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With a referendum now set, the debate over the waste water project will go to a new level. For the next four or five issues, Prairie Dog will continue to cover the referendum on tedious and boring procurement models with all the ferocity you’ve come to expect from the newspaper  that not-at-all arrogantly calls itself Regina’s Only Alternative.


Whichever side you’re on in the Waste Water Wars of 2013, a part of how you vote in the upcoming referendum will come down to your preferred method for dealing with extortion.

Do you prefer to surrender to blackmailers who have power over you, or do you fight the rats?

In the case of Regina’s next waste water treatment plant, the villain is the Conservative government of Stephen Harper. His hostage? $60 million in federal funds to build our new facility.

According to Wascana MP Ralph Goodale’s blog, the City of Regina will face the Wrath Of Harper — in the form of a $60 million penalty — if the City of Regina doesn’t use the P3 funding formula.

And why is that? Whether the funding for the project is done through the conventional route or through the P3 route, the government is still spending money: the difference is that through the P3 route, most of the money goes to the private sector (i.e. they make the money off of it).

This is why you never hear anti-tax groups complain about P3 projects — otherwise, any other form of government spending is a ‘waste of money’, in their opinion.

But there’s precious little evidence that a P3 run system will provide any better service or be cheaper in the long run than the current funding mode – and, according to the Canadian Centre For Policy Alternatives, a lot of evidence that it doesn’t. The money just moves from one ledger on the government’s books to another — which is why right-of-centre governments like it: it hides deficit capital spending.

But if the service is okay — and there’s nothing the matter with the way it’s running, the equipment and infrastructure is just worn out — then why change the service delivery system? It’s not the problem.

The P3 model may or may not be a more cost-effective system. Hell, it’s probably not, without the evidence of a lot more study that neither the City nor the federal government will provide. But it stands to make a few people in the private sector richer. Put it another way: if the P3 model is so good in this case, why would the federal government force a $60 million penalty on the project if another funding model is used?

If the P3 project can’t stand on its own financial and operational merits, something is really, really wrong with the project.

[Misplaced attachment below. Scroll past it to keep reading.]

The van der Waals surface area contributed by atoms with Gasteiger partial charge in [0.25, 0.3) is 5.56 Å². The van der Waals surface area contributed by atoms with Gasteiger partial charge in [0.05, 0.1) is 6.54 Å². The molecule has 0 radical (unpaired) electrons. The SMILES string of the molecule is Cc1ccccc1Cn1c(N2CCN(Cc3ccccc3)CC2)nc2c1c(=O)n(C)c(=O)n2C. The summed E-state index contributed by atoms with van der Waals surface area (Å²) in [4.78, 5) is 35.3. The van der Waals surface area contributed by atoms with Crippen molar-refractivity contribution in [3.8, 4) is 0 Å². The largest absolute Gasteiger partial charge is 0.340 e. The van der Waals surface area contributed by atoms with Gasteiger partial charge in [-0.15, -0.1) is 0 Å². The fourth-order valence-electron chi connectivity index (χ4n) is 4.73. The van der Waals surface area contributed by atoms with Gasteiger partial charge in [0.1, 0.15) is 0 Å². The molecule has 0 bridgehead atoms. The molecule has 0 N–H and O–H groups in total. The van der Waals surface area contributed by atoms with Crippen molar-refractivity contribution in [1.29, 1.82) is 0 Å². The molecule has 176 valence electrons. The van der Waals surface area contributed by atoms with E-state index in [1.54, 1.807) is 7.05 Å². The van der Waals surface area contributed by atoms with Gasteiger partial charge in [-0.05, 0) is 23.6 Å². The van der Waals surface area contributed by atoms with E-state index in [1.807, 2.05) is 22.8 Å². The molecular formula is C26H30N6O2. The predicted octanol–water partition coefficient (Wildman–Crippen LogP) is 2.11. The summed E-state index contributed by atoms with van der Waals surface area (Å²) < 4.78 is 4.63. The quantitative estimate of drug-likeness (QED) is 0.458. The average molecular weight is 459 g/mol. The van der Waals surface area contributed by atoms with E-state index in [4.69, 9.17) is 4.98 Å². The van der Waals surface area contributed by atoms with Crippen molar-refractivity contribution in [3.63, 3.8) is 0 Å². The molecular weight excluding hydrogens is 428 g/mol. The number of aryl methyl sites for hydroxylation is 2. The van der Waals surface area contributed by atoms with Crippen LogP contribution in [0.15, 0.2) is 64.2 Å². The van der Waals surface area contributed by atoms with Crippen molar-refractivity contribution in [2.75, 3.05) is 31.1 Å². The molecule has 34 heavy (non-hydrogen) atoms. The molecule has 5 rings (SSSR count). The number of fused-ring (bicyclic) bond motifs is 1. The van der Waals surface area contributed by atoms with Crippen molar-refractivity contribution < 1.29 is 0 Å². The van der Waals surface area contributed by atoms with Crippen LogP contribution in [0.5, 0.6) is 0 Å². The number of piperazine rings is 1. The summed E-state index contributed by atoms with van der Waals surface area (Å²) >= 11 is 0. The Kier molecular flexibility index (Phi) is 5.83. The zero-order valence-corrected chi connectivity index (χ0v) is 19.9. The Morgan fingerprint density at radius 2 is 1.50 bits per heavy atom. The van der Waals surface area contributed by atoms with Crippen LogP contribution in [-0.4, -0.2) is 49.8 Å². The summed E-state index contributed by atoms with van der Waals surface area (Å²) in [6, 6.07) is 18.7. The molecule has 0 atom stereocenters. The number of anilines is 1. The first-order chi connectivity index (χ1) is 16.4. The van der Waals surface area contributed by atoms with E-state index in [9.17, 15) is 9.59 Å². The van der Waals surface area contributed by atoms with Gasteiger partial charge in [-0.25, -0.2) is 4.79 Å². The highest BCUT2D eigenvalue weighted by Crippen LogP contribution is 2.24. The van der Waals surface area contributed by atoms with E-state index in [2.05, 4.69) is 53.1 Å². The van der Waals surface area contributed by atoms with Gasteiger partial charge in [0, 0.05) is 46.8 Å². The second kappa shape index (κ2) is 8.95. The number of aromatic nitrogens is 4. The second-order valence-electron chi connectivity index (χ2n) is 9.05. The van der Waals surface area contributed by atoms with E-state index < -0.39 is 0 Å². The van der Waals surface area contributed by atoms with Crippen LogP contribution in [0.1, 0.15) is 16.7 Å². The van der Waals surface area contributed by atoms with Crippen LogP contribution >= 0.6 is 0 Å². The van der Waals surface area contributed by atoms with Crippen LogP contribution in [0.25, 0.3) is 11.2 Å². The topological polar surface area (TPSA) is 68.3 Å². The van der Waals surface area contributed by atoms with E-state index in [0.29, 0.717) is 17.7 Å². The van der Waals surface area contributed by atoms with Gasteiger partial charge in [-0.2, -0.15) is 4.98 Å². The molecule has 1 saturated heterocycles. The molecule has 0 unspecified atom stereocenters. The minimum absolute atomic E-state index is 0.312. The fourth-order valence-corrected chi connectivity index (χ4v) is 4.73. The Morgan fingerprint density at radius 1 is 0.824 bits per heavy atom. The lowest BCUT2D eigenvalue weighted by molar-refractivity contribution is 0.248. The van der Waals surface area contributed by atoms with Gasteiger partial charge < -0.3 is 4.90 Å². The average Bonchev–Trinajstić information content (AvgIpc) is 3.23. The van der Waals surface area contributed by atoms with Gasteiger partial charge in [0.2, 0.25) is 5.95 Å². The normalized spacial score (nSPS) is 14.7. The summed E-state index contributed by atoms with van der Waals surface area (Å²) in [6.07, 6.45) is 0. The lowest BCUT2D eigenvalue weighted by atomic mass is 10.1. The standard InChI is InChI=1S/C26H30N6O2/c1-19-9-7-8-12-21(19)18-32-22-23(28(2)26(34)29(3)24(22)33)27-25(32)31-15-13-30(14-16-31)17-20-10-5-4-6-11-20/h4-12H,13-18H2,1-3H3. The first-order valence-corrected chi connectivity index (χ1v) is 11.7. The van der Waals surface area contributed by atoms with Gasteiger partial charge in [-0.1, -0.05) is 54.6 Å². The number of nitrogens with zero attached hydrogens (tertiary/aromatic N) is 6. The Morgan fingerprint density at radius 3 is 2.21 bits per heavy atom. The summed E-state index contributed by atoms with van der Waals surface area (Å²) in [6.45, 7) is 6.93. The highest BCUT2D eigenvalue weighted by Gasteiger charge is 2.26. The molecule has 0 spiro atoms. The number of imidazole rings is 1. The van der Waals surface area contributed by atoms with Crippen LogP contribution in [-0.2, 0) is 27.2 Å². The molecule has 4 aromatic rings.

It appears as though the petitions’ organizers are going to have to fight Stephen Harper as much as they have to fight City Hall. /Stephen LaRose


All told, there were three hours worth of delegations at the special meeting of council on July 23. Twenty of those delegations came out to speak in favour of holding a referendum and to take issue with the method used to invalidate the waste water petition.

At the heart of many of those objections was the way that the city clerk’s office conducted two passes through the petition to verify the names. First they excluded petitioners who didn’t fill out the petition properly and 4,289 names were removed in this step — 2,834 of those were disappeared for the crime of not including “2013” when writing the date.

In the second pass, a phone poll of a random sample from the remaining names on the petition, another 3,131 were excluded because they were found to be ineligible to sign the petition or they had signed it twice.

Problem is, it turns that due to a quirk of the Cities Act, the clerk should only conduct one of the these verification procedures, not both in sequence.

I spoke with Jacklyn Demerse, a PhD candidate in political science from the University of Western Ontario who’s studying local government. She’s an expat Reginan who’s taught classes in municipal governance at the University of Regina’s Johnson-Shoyama Graduate School of Public Policy and she’s been following the waste water petition closely.

She confirms that reading of the Cities Act.

“It clearly states in the legislation … that when you look at [section 108], you can validate the numbers by going through the list — so, the name, the date, the address, the witness. Or, instead of these things you can do a sample.

“So what happened was instead of the city validating the list or taking a sample from the large list what they did is they made that list smaller first and then they took a sample from that. And it’s pretty clear in the legislation that you do one or the other, you don’t do both.”

And you might say, “Well, that’s a pretty small point.” But, if city clerk Joni Swidnicki is going to be so rigorous in her application of the word of law that she’ll delete 2,834 names from the petition because they didn’t include a year with the date, I think it’s fair to expect she apply a similar rigid interpretation of the letter of the Cities Act. /Paul Dechene